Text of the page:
John Deere digs into the challenges of smart farming
When John Deere first began supplying agricultural tools in 1804, it was pitchforks and shovels; today, it’s connectivity and data
When John Deere first began its initiative to provide farmers with better connectivity, it was primarily dealership-focused, in the sense that it really only concerned itself with making sure John Deere was alerted to any issues a customer might be having with its equipment via a telecommunications base station.
However, as John Deere’s Director of Intelligent Solutions Nancy Post explained, the concept of a connected farm has become so much more. Now, as smart farming gains attention, more and more farms are making use of artificial intelligence, machine learning and the latest advances in cellular and wireless technology.
For those of us not from a rural environment, it might be hard to conceptualize what a modern farm looks like, what a farmer’s job involves, and just how technical of the farming industry has become.
“It’s pretty amazing how connected a modern farm is,” Post offered, adding that there are 167 million connected, or as the industry says, engaged, farm acres globally.
“Farmers are dealing with many complicated challenges,” Post said. “They have to make decisions quickly, they’re very pressed on time. If you think about planting, harvesting or any of the operations in between, there is a tremendous time pressure.”
Advances in technology have allowed John Deere to continue to challenge the previous notion of a connected farm—as described above—in a way that, according to Post, was previously unprecedented for any piece of the company’s equipment.
John Deere’s aim is to enable the flow of information necessary to perform those tasks with a downtime as “close to zero as possible” by gathering and analyzing data in order to optimize operations. In addition, farmers have access to their data, as well, allowing them a gain better insight into their operations.
“As we have evolved, we are expanding the data that we collect and the data that we deliver,” she said.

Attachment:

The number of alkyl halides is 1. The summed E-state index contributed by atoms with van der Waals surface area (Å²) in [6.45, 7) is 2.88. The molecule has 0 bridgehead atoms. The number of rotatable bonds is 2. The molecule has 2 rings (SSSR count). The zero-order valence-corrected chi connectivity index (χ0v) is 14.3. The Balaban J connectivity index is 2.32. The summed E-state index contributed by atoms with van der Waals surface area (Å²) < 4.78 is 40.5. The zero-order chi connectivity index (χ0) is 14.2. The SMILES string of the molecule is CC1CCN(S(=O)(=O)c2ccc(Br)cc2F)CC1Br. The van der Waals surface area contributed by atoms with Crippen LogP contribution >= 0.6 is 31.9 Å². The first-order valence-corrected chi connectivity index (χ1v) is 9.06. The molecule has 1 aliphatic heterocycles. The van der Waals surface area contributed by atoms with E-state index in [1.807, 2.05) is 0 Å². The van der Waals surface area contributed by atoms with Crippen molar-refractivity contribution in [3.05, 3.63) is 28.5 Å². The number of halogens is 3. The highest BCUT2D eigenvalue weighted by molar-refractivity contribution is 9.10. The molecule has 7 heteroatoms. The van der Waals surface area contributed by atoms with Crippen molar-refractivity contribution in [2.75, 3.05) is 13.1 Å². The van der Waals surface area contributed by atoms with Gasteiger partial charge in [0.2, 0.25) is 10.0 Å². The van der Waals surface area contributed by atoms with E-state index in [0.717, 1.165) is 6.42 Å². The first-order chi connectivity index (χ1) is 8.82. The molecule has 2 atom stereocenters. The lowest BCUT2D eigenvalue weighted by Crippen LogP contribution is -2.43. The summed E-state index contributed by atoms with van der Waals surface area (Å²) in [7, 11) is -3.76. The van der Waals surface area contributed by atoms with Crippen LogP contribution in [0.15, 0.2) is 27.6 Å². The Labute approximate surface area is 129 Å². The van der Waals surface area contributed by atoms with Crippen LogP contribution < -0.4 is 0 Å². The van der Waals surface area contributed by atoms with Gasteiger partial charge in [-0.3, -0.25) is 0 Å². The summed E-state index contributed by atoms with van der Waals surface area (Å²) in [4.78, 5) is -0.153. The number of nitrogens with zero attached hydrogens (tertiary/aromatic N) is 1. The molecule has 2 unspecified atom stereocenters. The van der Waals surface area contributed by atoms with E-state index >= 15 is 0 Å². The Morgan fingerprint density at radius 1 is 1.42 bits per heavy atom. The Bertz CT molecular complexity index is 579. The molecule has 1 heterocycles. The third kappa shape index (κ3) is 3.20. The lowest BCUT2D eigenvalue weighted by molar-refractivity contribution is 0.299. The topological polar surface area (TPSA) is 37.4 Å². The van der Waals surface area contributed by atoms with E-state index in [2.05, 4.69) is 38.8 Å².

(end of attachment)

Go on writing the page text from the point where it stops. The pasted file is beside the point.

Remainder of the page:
To demonstrate how John Deere leverages AI and machine learning to provide solutions to its costumers, Post offered the example of gains being harvested by a combine.
Cameras on the machine’s clean grain elevator and tailings elevator allow a farmer to see what’s going on inside the combine, and critically, a grain analysis feature shows what is free grain vs. foreign material.
This is highly important because the quality of the grain directly determines how much a farmer will get paid for it. “We want the cleanest grain, so that when you try to gain your monetary value for that grain, you don’t get docked for other residue in the grain,” Post elaborated.
And in the future, the company hopes to use AI to look at every single plant to determine if it a crop or weed. This will allow spraying of a chemical only on the weed, which would produce healthier crops and do less damage to the environment.
“Spraying is one of the most costly inputs that a farmer has,” said Post. “Our estimates are that a farmer could save up to 90% on their input with a technology like this.”
Lastly, John Deere’s goal is to have autonomous vehicle systems completing the harvesting, the planting, the spraying, and so on.
“Not every farming is going to leverage that capability,” Post reasoned, “but we want to be prepared for the farmers that do.”
As 5G comes into the mix, Post sees it as a technology that could possibly enable optimization algorithms on an ongoing basis, which the company is not currently doing because of the amount of image processing required to do so.
“When we want to optimize our algorithm, we do separate data logging. I think 5G could be the way to optimize that solution,” she said.
Another 5G use case that Post shared is streaming the images directly from John Deere vehicles as they’re captured by the cameras that then enable the AI. Today, the size of the images makes this impossible.
But, according to Post, John Deere is in the early stages of its 5G investigations. “We do believe that we can leverage 5g solutions to the advantage of our customers, but we haven’t really defined how we will do that yet.”
One of the final pieces of the modern farm discussion is around coverage. It’s news to no one that the quality of connectivity depends on location, and that in general, those living in rural communities have fewer connectivity options and slower internet and cellular service than those residing in more densely populated, urban cities.
“The rural nature of what we do, we definitely have gaps in coverage,” Post stated. Naturally, gaps in coverage reduces the number of engaged acres.
Post referred to the issue of rural coverage as a continuous “hot topic” for John Deere. “We have all the solutions, but if [a farm is] not connected, we can’t provide the solution for [it]. We need that connectivity, and we want it to be full coverage,” she said.